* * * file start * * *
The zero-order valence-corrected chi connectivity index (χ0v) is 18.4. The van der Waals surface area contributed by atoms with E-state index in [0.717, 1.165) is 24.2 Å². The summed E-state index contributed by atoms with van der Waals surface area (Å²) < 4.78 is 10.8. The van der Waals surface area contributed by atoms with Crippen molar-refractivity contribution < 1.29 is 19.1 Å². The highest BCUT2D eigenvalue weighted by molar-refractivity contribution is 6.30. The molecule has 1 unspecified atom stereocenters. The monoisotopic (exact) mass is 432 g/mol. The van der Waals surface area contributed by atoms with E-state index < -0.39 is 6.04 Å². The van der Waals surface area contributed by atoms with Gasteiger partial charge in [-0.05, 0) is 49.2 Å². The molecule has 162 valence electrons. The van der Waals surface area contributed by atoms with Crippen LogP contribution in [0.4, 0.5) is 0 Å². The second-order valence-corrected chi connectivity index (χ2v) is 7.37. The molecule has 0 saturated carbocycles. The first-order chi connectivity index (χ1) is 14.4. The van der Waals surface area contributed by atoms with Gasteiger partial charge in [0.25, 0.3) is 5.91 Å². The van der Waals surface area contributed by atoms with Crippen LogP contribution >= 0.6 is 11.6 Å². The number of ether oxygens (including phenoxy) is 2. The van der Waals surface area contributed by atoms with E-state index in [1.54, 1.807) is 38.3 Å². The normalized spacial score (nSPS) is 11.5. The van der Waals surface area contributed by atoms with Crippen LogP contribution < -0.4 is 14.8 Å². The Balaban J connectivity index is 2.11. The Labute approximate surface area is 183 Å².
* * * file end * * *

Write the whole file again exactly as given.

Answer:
The zero-order valence-corrected chi connectivity index (χ0v) is 18.4. The van der Waals surface area contributed by atoms with E-state index in [0.717, 1.165) is 24.2 Å². The summed E-state index contributed by atoms with van der Waals surface area (Å²) < 4.78 is 10.8. The van der Waals surface area contributed by atoms with Crippen molar-refractivity contribution < 1.29 is 19.1 Å². The highest BCUT2D eigenvalue weighted by molar-refractivity contribution is 6.30. The molecule has 1 unspecified atom stereocenters. The monoisotopic (exact) mass is 432 g/mol. The van der Waals surface area contributed by atoms with E-state index < -0.39 is 6.04 Å². The van der Waals surface area contributed by atoms with Gasteiger partial charge in [-0.05, 0) is 49.2 Å². The molecule has 162 valence electrons. The van der Waals surface area contributed by atoms with Crippen LogP contribution in [0.4, 0.5) is 0 Å². The second-order valence-corrected chi connectivity index (χ2v) is 7.37. The molecule has 0 saturated carbocycles. The first-order chi connectivity index (χ1) is 14.4. The van der Waals surface area contributed by atoms with Gasteiger partial charge in [0.25, 0.3) is 5.91 Å². The van der Waals surface area contributed by atoms with Crippen LogP contribution >= 0.6 is 11.6 Å². The number of ether oxygens (including phenoxy) is 2. The van der Waals surface area contributed by atoms with E-state index in [1.54, 1.807) is 38.3 Å². The normalized spacial score (nSPS) is 11.5. The van der Waals surface area contributed by atoms with Crippen LogP contribution < -0.4 is 14.8 Å². The Balaban J connectivity index is 2.11. The Labute approximate surface area is 183 Å².